The crew hail from a variety of hometowns across Ontario, Quebec and the Atlantic provinces, with some originally from farther afield — Ukraine, Philippines and Barbados. Five come from Newfoundland, two of them from the village of Burnt Islands. From a population of about 600, nearly half of the men from Burnt Islands are working the Great Lakes, says islander Calvin Chaulk.

What do these diverse crew members have in common? Often it’s a strong connection with the water. Like Berry, Captain Les Comrie sailed from childhood, in his case on Lake Ontario’s Bay of Quinte. Many of the guys from the Atlantic provinces are the sons and grandsons of sailors. One of the Burnt Islanders, ordinary seaman Art Seymour, was even born on a boat. Jolliffe, the captain, was in the naval reserve. Even before he first visited Georgian College’s marine studies program with the reserves, he had decided to make lake boats his career. “I’ve never looked back,” he says.

They are away a lot, six or seven months a year, but with email, Skype and cellphones, the isolation isn’t as bad as it once was. Jolliffe still remembers the days when, once a ship had tied up, “You’d have a long lineup standing in front of a pay phone in the rain yelling at the guy ahead to hurry up.” Unlike going to work in Fort McMurray, Alta., say, there’s no need to relocate to work on the Lakes. The company flies you to and from anywhere in Canada. (The pay is good too — junior crew can make around $60,000 a season, a captain more than $150,000.)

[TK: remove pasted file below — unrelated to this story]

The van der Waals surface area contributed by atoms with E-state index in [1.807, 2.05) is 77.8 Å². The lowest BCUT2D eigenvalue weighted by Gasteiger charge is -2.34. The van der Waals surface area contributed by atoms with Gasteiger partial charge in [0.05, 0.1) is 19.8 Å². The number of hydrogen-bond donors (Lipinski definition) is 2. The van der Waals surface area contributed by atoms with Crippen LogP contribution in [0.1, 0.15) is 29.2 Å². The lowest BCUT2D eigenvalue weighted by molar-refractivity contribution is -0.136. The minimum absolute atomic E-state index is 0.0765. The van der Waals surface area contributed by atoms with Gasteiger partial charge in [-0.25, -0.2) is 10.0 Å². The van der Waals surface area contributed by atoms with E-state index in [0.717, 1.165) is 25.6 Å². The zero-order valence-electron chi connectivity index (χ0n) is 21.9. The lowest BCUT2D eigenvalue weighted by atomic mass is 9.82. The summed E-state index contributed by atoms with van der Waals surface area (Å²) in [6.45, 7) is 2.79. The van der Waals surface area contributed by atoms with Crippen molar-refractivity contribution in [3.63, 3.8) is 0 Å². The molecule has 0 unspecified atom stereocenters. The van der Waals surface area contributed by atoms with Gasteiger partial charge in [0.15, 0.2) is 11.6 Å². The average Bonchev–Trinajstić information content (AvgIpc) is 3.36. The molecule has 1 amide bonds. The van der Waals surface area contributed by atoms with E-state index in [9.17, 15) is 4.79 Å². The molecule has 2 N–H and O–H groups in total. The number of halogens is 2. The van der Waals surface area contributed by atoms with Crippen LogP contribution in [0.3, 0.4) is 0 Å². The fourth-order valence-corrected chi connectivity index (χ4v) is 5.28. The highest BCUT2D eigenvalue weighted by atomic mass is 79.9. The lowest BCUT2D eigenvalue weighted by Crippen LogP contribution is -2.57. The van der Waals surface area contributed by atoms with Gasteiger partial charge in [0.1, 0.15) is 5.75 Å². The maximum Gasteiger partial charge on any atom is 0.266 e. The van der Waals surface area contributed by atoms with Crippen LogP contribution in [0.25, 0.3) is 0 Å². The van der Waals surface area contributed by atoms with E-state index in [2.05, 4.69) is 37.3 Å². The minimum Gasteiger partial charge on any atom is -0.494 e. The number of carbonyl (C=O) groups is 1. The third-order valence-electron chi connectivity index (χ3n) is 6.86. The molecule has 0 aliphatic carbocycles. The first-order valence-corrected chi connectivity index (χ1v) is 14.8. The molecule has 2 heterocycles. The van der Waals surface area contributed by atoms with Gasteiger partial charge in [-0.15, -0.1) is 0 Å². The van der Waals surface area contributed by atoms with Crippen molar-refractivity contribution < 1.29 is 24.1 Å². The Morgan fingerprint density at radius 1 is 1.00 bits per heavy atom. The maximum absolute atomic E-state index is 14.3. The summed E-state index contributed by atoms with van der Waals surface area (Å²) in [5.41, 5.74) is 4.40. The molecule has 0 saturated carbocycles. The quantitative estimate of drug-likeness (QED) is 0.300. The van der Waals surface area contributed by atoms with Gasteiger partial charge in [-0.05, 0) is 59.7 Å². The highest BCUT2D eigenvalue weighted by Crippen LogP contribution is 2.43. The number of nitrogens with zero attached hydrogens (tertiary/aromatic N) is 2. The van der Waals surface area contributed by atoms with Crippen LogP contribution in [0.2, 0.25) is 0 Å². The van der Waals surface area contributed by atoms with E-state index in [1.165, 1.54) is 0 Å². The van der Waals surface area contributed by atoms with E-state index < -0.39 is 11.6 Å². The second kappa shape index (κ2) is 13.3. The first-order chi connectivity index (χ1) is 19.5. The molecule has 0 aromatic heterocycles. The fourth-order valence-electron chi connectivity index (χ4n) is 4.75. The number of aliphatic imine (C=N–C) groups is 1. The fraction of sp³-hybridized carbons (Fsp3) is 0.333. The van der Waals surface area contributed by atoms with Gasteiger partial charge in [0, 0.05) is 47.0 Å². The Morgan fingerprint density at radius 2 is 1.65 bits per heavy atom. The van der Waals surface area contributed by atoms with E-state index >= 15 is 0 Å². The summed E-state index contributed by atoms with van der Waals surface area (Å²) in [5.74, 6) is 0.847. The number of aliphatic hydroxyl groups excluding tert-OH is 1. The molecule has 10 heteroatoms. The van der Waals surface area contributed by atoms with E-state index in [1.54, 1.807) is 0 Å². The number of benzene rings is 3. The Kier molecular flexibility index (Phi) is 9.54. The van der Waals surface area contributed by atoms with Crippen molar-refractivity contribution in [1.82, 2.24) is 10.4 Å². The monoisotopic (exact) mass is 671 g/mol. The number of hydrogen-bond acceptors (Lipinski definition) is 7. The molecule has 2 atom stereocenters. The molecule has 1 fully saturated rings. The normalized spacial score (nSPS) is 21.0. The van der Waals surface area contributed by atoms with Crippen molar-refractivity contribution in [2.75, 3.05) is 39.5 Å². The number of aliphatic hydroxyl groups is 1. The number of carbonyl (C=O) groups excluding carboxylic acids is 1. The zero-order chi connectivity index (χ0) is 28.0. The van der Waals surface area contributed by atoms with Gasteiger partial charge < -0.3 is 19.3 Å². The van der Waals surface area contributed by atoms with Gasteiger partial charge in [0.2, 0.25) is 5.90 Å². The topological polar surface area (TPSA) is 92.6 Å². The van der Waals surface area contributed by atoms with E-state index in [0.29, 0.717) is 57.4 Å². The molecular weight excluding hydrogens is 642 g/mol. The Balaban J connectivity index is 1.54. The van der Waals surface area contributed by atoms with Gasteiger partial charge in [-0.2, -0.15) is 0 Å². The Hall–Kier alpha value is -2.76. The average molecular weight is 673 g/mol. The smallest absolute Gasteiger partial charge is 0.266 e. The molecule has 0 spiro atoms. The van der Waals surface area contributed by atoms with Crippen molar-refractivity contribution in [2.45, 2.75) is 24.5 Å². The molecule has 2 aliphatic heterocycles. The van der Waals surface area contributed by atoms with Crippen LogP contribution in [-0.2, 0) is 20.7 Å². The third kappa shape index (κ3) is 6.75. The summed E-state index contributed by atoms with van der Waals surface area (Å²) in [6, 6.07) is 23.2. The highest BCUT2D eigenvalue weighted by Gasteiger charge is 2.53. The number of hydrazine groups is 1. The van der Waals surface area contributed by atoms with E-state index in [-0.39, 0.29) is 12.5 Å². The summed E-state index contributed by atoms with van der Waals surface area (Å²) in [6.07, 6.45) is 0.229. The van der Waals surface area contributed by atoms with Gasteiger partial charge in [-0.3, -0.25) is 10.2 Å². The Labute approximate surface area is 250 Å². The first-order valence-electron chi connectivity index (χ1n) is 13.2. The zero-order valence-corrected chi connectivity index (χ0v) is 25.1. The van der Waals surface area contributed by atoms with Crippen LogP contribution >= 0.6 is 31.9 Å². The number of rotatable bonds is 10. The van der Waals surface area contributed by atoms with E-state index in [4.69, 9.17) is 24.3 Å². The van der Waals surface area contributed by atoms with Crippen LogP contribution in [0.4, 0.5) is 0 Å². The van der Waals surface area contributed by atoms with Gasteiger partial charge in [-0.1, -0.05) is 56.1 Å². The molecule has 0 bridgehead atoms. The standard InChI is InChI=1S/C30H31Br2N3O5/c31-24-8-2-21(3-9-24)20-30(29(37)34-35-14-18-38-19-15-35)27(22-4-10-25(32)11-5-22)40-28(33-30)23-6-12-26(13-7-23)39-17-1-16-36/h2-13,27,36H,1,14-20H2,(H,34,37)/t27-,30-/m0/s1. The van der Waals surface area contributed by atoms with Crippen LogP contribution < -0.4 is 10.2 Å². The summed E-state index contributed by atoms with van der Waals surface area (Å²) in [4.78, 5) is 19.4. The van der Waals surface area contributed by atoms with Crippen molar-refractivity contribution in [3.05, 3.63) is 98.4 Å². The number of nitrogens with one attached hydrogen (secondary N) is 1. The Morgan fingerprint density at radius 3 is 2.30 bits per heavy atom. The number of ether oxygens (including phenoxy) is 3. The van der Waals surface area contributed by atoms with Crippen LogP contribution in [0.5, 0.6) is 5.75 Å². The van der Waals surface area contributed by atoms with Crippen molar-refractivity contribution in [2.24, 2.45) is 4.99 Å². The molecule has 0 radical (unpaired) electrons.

And yet, life on board still feels very separate from life on shore. This is particularly true at night, especially on a long run, such as north on Lake Huron after leaving the relatively tight confines of the St. Clair River. Around midnight, there might be three people awake on board — two on the bridge, one other several decks down in the engine control room. The auto-pilot is on. The wheelsman and the officer on watch pace slowly back and forth, looking out into the darkness and checking the radar and the chart on the display screen. They also keep an eye on the ship’s course, which shows a scattering of triangles in the vicinity, each a ship. Roll over one with your finger, and a popup box tells you the vessel’s name, type and size. It’s quiet on the bridge, pitch black outside and dimly lit inside. It’s oddly soothing — if you aren’t responsible for just over 24,500 tonnes of lake freighter, that is.

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A G3 Marquis crewmember takes a break. (Photo: Thomas Fricke/Canadian Geographic)

Far past the bow of G3 Marquis, the central section of Chicago’s Norfolk Southern Railroad Bridge is sliding back down into place, while ahead of the ship’s stern, the Victorian lift bridge at 100th Street is starting to open.